Starz has opted to cancel Ash vs. Evil Dead, its small-screen offshoot of the Evil Dead films. The Sam Raimi and Rob Tapert gore-filled comedy's April 29 season three finale will now serve as its series wrap-up.
Always renewed for an additional season before its premiere, the comedy launched in 2015 to 437,000 same-day viewers. Never a ratings breakout, Ash's ratings haul has dwindled over the years, with its April 15 installment slipping to 175,000 viewers (sans DVR).
175,000 viewers. By contrast, the April 15 episode of The Walking Dead scored 7.92 million, possibly because this was the only episode of Season 8 where something sort of happened.
The prospects for Ash vs. Evil Dead were always a long shot. The three films it's based on are perhaps the very definition of "cult success," earning their legacy largely on video and cable (I personally first saw the 1981 original on a well-worn Blockbuster VHS tape in the mid-80s). The lead character of Ashley Joanna Williams, played with utter perfection by Bruce Campbell, is a ridiculous blowhard and boor who also has a special knack for combating the legions of Deadites unleashed by the unholy Necronomicon Ex Mortis across space and time (thought mostly Elk Grove, Michigan or medieval Europe).
The Walking Dead, on the other hand, follows a band of survivors through a zombie apocalypse. Led by the increasingly erratic, morally ambiguous, and charismatically deficient Rick Grimes (Andrew Lincoln), they stumble from largely avoidable conflict to largely avoidable conflict when not beating the show's "HUMANS ARE THE REAL MONSTERS" message into the audience's delicious brains.
This leads to one big argument favoring AvED over TWD, and that's how enthusiastically the former embraces its absurdity. The Walking Dead is a grim deathmarch through the denouement of mankind, whereas Ash vs. Evil Dead is a nitrous-fueled amusement park ride. Both films leverage horrible body trauma, but while TWD's VFX are notable for their horrific realism, the gore in AvED is nothing short of inspired:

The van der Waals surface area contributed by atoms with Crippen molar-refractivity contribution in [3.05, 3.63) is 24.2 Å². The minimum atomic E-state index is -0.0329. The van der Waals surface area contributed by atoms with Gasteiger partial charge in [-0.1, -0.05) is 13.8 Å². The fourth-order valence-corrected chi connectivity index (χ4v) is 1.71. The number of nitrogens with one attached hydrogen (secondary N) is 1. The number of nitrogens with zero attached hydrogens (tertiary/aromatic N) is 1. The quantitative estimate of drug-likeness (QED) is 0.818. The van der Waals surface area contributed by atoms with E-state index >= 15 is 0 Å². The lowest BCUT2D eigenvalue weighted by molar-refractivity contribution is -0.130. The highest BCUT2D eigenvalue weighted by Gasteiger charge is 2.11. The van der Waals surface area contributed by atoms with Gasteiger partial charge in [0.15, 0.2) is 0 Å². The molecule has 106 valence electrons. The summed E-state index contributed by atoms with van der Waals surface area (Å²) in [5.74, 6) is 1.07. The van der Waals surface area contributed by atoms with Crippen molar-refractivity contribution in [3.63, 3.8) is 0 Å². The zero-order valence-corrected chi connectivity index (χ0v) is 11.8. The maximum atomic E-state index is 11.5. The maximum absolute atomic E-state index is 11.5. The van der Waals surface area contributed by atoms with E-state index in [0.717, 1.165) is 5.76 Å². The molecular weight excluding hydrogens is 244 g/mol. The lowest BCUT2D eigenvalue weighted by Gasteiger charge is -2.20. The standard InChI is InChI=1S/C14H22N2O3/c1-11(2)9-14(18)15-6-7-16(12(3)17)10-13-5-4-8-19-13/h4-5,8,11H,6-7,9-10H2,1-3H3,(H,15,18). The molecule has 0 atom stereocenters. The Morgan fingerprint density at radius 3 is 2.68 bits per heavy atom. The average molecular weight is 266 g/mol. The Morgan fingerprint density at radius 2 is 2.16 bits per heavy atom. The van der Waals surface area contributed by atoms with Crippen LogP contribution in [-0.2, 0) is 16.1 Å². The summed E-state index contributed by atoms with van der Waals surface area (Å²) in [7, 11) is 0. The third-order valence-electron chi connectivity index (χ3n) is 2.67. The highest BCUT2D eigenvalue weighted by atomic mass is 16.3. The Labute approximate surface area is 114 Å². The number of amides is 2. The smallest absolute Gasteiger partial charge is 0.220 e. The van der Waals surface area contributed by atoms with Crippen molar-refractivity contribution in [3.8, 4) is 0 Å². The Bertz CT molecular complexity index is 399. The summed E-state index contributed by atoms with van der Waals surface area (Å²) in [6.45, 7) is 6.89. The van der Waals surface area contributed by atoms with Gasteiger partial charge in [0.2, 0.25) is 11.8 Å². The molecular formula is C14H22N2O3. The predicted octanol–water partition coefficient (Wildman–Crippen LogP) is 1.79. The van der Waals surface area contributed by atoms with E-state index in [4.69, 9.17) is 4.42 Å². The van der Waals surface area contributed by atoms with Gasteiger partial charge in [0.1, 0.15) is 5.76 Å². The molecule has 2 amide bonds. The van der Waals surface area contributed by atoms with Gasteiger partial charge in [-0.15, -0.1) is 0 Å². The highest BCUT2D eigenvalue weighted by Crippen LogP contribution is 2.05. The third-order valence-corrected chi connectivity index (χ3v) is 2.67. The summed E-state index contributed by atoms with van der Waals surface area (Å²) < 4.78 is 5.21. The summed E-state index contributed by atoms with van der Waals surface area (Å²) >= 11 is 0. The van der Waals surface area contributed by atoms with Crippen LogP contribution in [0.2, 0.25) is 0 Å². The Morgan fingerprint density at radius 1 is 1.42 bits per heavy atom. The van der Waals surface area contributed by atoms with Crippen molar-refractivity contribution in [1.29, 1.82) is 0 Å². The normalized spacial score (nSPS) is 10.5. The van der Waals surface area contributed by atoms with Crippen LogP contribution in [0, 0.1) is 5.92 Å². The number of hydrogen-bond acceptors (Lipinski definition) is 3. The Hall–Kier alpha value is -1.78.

Is the concept of an ancient Tome of Evil (TM) bringing forth demons to possess the living and then be ritualistically slaughtered by chainsaw, shotgun, or Delta 88 realistic in the slightest? Of course not. And yet — and this one's for the weirdos on Doomsday Preppers — neither is a freaking zombie apocalypse, I don't care how authentically annoying the characters are (RIP, Carl).
Season 8 of TWD just wrapped up, and by all (charitable) accounts it's the second season in which pretty much nothing happens (see also: Herschel's farm). You've got to hand it to AMC: going over the same narrative ground for a full one-quarter of your show's run is perversely impressive. It's not "CBS procedural" repetitive, but still fairly remarkable.
And yet legions of you people let AMC get away with it: you watch both the show and the back-slapping Talking Dead wankfest that follows it on Sunday nights; you stand in mile-long lines outside Hall H in San Diego during Comic-Con waiting for an upcoming season's 45-second sizzle reel; you gorge yourselves on redundant recaps and speculative blogs. Meanwhile, the average audience for Ash vs. Evil Dead barely outstripped the combined population of the Channel Islands.
Or maybe you're one of the so-called "hate watchers," who must mostly loathe yourselves, seeing as you're letting precious hours of your life dwindle away while watching the stalker from Love Actually struggle with his humanity, or something. Meanwhile, over on Starz you had Lucy Lawless (as Ruby, the author of the Necronomicon), reuniting with her old Xena co-star (Campbell played Autolycus), and Lee freaking Majors, the Six Million Dollar Man himself, as Ash's father.
There's no point making the case for Ash vs. Evil Dead now. After 37 years, four movies (the original was remade with significantly less humor in 2013), and a TV show, the franchise is likely done for good. Bloody Disgusting encouraged fans to petition Netflix to pick the show up, but Campbell announced shortly after that Ash was retiring. There is no Evil Dead without Ash, so it appears this really is the end.
For its part, AMC is talking plans for the tenth season (and beyond) of The Walking Dead, in spite of the (relative) decline in ratings. Have a good time with that.